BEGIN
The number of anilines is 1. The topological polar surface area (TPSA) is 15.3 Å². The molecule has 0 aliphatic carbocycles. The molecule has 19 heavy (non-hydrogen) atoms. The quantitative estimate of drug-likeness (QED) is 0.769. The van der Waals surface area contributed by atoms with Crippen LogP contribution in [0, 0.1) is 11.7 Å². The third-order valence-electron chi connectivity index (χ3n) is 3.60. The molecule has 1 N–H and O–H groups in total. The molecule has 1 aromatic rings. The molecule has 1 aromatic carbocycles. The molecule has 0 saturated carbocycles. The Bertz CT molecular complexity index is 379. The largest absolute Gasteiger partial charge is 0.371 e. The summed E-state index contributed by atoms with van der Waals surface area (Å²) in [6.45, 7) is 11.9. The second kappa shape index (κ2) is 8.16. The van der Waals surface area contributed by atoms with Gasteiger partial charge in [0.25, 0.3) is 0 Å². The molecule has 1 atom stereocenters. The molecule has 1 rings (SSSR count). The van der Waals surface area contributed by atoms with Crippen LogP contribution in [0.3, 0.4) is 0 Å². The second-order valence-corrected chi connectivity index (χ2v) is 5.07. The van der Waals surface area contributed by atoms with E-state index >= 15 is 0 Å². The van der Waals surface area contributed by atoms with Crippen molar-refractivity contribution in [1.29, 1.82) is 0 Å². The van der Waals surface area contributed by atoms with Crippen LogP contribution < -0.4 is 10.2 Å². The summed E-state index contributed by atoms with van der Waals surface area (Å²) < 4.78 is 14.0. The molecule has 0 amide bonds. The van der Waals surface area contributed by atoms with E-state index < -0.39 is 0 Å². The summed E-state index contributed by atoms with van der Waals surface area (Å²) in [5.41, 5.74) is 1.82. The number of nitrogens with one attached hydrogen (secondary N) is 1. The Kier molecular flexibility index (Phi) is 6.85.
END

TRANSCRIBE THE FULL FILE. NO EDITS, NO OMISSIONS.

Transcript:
The number of anilines is 1. The topological polar surface area (TPSA) is 15.3 Å². The molecule has 0 aliphatic carbocycles. The molecule has 19 heavy (non-hydrogen) atoms. The quantitative estimate of drug-likeness (QED) is 0.769. The van der Waals surface area contributed by atoms with Crippen LogP contribution in [0, 0.1) is 11.7 Å². The third-order valence-electron chi connectivity index (χ3n) is 3.60. The molecule has 1 N–H and O–H groups in total. The molecule has 1 aromatic rings. The molecule has 1 aromatic carbocycles. The molecule has 0 saturated carbocycles. The Bertz CT molecular complexity index is 379. The largest absolute Gasteiger partial charge is 0.371 e. The summed E-state index contributed by atoms with van der Waals surface area (Å²) in [6.45, 7) is 11.9. The second kappa shape index (κ2) is 8.16. The van der Waals surface area contributed by atoms with Gasteiger partial charge in [0.25, 0.3) is 0 Å². The molecule has 1 atom stereocenters. The molecule has 1 rings (SSSR count). The van der Waals surface area contributed by atoms with Crippen LogP contribution in [0.3, 0.4) is 0 Å². The second-order valence-corrected chi connectivity index (χ2v) is 5.07. The van der Waals surface area contributed by atoms with E-state index >= 15 is 0 Å². The van der Waals surface area contributed by atoms with Crippen molar-refractivity contribution in [1.29, 1.82) is 0 Å². The van der Waals surface area contributed by atoms with Crippen LogP contribution < -0.4 is 10.2 Å². The summed E-state index contributed by atoms with van der Waals surface area (Å²) < 4.78 is 14.0. The molecule has 0 amide bonds. The van der Waals surface area contributed by atoms with E-state index < -0.39 is 0 Å². The summed E-state index contributed by atoms with van der Waals surface area (Å²) in [5.41, 5.74) is 1.82. The number of nitrogens with one attached hydrogen (secondary N) is 1. The Kier molecular flexibility index (Phi) is 6.85.